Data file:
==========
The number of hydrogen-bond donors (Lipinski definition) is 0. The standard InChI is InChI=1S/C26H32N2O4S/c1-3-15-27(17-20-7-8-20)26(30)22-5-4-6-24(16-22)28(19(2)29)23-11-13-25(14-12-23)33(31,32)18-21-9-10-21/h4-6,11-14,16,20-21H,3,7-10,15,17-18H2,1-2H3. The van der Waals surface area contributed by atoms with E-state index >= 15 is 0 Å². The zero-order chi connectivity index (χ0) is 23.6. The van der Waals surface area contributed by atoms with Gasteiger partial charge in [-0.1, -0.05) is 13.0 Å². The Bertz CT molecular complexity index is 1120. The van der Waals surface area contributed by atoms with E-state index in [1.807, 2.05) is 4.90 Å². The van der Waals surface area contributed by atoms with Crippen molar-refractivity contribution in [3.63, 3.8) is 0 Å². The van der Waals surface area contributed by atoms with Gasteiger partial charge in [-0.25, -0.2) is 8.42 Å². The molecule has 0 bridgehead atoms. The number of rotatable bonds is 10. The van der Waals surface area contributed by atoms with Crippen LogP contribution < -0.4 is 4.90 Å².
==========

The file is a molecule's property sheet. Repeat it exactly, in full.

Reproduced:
The number of hydrogen-bond donors (Lipinski definition) is 0. The standard InChI is InChI=1S/C26H32N2O4S/c1-3-15-27(17-20-7-8-20)26(30)22-5-4-6-24(16-22)28(19(2)29)23-11-13-25(14-12-23)33(31,32)18-21-9-10-21/h4-6,11-14,16,20-21H,3,7-10,15,17-18H2,1-2H3. The van der Waals surface area contributed by atoms with E-state index >= 15 is 0 Å². The zero-order chi connectivity index (χ0) is 23.6. The van der Waals surface area contributed by atoms with Gasteiger partial charge in [-0.1, -0.05) is 13.0 Å². The Bertz CT molecular complexity index is 1120. The van der Waals surface area contributed by atoms with E-state index in [1.807, 2.05) is 4.90 Å². The van der Waals surface area contributed by atoms with Crippen molar-refractivity contribution in [3.63, 3.8) is 0 Å². The van der Waals surface area contributed by atoms with Gasteiger partial charge in [-0.25, -0.2) is 8.42 Å². The molecule has 0 bridgehead atoms. The number of rotatable bonds is 10. The van der Waals surface area contributed by atoms with Crippen LogP contribution < -0.4 is 4.90 Å².